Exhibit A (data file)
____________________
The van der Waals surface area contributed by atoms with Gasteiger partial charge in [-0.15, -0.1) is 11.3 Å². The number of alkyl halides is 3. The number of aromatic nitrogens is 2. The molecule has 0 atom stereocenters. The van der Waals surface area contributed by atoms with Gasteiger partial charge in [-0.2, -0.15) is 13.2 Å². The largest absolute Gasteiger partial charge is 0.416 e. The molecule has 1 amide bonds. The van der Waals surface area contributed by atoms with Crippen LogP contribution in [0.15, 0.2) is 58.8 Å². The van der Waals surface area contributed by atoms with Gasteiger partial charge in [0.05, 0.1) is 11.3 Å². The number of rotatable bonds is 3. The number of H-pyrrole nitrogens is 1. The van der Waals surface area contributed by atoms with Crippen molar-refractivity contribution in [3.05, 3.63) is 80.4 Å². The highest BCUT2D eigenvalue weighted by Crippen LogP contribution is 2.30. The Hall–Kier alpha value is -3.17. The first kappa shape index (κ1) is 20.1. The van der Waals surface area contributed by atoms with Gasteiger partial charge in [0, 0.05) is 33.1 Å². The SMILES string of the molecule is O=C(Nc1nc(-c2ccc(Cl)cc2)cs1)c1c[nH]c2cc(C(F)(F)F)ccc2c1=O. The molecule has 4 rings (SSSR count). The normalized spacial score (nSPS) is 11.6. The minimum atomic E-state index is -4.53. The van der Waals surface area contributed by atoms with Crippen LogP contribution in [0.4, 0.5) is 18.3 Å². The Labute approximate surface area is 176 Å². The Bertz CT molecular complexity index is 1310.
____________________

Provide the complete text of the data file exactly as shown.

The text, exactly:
The van der Waals surface area contributed by atoms with Gasteiger partial charge in [-0.15, -0.1) is 11.3 Å². The number of alkyl halides is 3. The number of aromatic nitrogens is 2. The molecule has 0 atom stereocenters. The van der Waals surface area contributed by atoms with Gasteiger partial charge in [-0.2, -0.15) is 13.2 Å². The largest absolute Gasteiger partial charge is 0.416 e. The molecule has 1 amide bonds. The van der Waals surface area contributed by atoms with Crippen LogP contribution in [0.15, 0.2) is 58.8 Å². The van der Waals surface area contributed by atoms with Gasteiger partial charge in [0.05, 0.1) is 11.3 Å². The number of rotatable bonds is 3. The number of H-pyrrole nitrogens is 1. The van der Waals surface area contributed by atoms with Crippen molar-refractivity contribution in [3.05, 3.63) is 80.4 Å². The highest BCUT2D eigenvalue weighted by Crippen LogP contribution is 2.30. The Hall–Kier alpha value is -3.17. The first kappa shape index (κ1) is 20.1. The van der Waals surface area contributed by atoms with Gasteiger partial charge in [0, 0.05) is 33.1 Å². The SMILES string of the molecule is O=C(Nc1nc(-c2ccc(Cl)cc2)cs1)c1c[nH]c2cc(C(F)(F)F)ccc2c1=O. The molecule has 4 rings (SSSR count). The normalized spacial score (nSPS) is 11.6. The minimum atomic E-state index is -4.53. The van der Waals surface area contributed by atoms with Crippen LogP contribution in [0.4, 0.5) is 18.3 Å². The Labute approximate surface area is 176 Å². The Bertz CT molecular complexity index is 1310.